Mortgage loan rates sink amid disquiet over euro


The rate on the most popular type of mortgage fell to a new low this week, despite Europe's latest efforts to ease its ongoing debt crisis.

The benchmark 30-year fixed-rate mortgage fell to 3.87 percent from 3.89 percent, according to the Bankrate.com national survey of large lenders. The mortgages in this week's survey had an average total of .43 discount and origination points. One year ago, the mortgage index stood at 4.79 percent; four weeks ago, it was 3.92 percent.

This is the lowest the 30-year has reached in the 26 years Bankrate has conducted the weekly survey. This downward trend has lasted three months. The last time the fixed rate increased was May 4, the survey shows.

The benchmark 15-year fixed-rate mortgage fell to 3.13 percent from 3.16 percent, while the benchmark 5/1 adjustable-rate mortgage fell to 2.96 percent from 3.02 percent.

Some in the mortgage industry feared rates would increase after European leaders recently agreed to measures to help solve the sovereign-debt crisis in Italy and Spain.

The moves eased some of the fear among investors, who became more optimistic after the European Central Bank indicated that it will provide some relief to the economy by cutting its key interest rate to a record low below 1 percent.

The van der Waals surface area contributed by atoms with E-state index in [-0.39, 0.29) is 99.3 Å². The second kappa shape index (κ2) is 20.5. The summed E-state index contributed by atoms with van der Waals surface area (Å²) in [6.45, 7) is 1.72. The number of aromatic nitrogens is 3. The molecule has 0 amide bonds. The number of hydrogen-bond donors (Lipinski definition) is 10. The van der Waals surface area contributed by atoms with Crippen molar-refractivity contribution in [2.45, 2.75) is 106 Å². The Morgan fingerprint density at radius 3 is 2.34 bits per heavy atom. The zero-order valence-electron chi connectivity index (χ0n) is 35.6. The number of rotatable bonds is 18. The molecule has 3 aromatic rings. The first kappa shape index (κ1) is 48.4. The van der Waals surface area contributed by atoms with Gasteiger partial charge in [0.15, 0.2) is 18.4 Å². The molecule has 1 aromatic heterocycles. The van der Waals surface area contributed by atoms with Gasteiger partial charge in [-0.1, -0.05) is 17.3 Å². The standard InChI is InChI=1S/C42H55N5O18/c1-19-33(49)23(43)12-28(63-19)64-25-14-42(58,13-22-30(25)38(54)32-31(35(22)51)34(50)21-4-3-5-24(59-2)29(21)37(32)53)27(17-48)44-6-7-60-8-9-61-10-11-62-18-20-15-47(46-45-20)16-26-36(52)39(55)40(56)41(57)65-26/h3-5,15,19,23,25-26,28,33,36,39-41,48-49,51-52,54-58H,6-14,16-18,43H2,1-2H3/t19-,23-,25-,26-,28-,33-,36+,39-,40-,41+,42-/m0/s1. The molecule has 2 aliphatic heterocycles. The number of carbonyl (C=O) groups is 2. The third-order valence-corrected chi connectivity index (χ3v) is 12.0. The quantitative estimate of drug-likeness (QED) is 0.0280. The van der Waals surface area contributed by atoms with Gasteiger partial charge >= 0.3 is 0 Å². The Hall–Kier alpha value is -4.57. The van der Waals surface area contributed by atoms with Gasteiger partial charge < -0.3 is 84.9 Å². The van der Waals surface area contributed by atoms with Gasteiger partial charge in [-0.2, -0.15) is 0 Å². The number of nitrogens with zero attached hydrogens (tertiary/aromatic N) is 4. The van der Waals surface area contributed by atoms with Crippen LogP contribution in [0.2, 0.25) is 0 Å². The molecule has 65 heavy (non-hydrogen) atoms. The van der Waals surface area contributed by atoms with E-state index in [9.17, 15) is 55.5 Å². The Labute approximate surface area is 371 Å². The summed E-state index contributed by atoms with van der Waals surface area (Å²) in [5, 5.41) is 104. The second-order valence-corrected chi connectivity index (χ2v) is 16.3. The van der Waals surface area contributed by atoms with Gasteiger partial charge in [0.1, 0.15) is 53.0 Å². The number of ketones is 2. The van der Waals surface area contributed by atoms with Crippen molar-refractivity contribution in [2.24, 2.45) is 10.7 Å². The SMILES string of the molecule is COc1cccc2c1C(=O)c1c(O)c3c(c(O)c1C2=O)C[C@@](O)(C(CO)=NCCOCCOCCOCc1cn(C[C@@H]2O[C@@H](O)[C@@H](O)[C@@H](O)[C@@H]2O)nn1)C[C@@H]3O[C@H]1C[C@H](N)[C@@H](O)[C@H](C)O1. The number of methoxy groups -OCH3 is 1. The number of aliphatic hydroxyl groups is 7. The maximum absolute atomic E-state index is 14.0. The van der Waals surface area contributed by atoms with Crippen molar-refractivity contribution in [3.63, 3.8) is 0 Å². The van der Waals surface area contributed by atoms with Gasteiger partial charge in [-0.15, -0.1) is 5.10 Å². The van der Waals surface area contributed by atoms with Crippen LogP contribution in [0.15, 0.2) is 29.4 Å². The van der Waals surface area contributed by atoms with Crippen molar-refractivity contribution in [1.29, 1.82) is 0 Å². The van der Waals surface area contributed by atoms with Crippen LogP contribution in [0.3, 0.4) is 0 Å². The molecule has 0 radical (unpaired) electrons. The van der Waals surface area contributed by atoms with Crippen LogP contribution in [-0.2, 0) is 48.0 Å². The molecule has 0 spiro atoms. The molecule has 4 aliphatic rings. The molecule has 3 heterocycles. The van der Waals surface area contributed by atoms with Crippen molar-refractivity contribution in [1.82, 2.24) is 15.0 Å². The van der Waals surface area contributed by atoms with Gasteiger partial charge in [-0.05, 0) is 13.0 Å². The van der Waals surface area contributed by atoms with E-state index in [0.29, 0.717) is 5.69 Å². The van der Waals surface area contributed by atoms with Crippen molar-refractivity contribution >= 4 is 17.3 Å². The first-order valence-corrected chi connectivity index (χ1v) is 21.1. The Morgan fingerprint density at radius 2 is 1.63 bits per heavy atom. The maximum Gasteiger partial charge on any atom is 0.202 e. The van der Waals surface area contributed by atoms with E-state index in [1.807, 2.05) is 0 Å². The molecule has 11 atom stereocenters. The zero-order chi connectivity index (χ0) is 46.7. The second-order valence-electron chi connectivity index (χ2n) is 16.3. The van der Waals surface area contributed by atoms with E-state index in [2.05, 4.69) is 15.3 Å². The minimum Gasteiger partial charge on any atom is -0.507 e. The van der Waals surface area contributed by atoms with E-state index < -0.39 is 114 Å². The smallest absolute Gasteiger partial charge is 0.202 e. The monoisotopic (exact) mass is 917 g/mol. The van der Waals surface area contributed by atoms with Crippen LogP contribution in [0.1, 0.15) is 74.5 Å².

Whenever investors feel more comfortable with the global economic situation, there is upward pressure on mortgage rates.

But these temporary fixes to the euro crisis won't be enough to push up mortgage rates in the United States, says John Walsh, president of Total Mortgage Services in Milford, Conn.

"Initially (the fixes) looked like a good thing," Walsh says. "But then realization set in that loaning more to countries with huge debt problems is a Band-Aid at best - averts disaster, but doesn't solve problems. Rates have improved as more trouble is expected."

Brett Sinnott, director of secondary marketing at CMG Mortgage Group in San Ramon Calif., says he expects the ongoing crisis will continue to help rates in the United States.

"They have a potential to drop even lower should the EU break up at any point this year," he says.

Even if Europe is able to dodge the bullet, many investors still view the U.S. Treasuries as a safe haven amid a slowing economy in China and a still-weak economy in the United States. Strong demand for Treasury bonds normally is good for mortgage rates.

 

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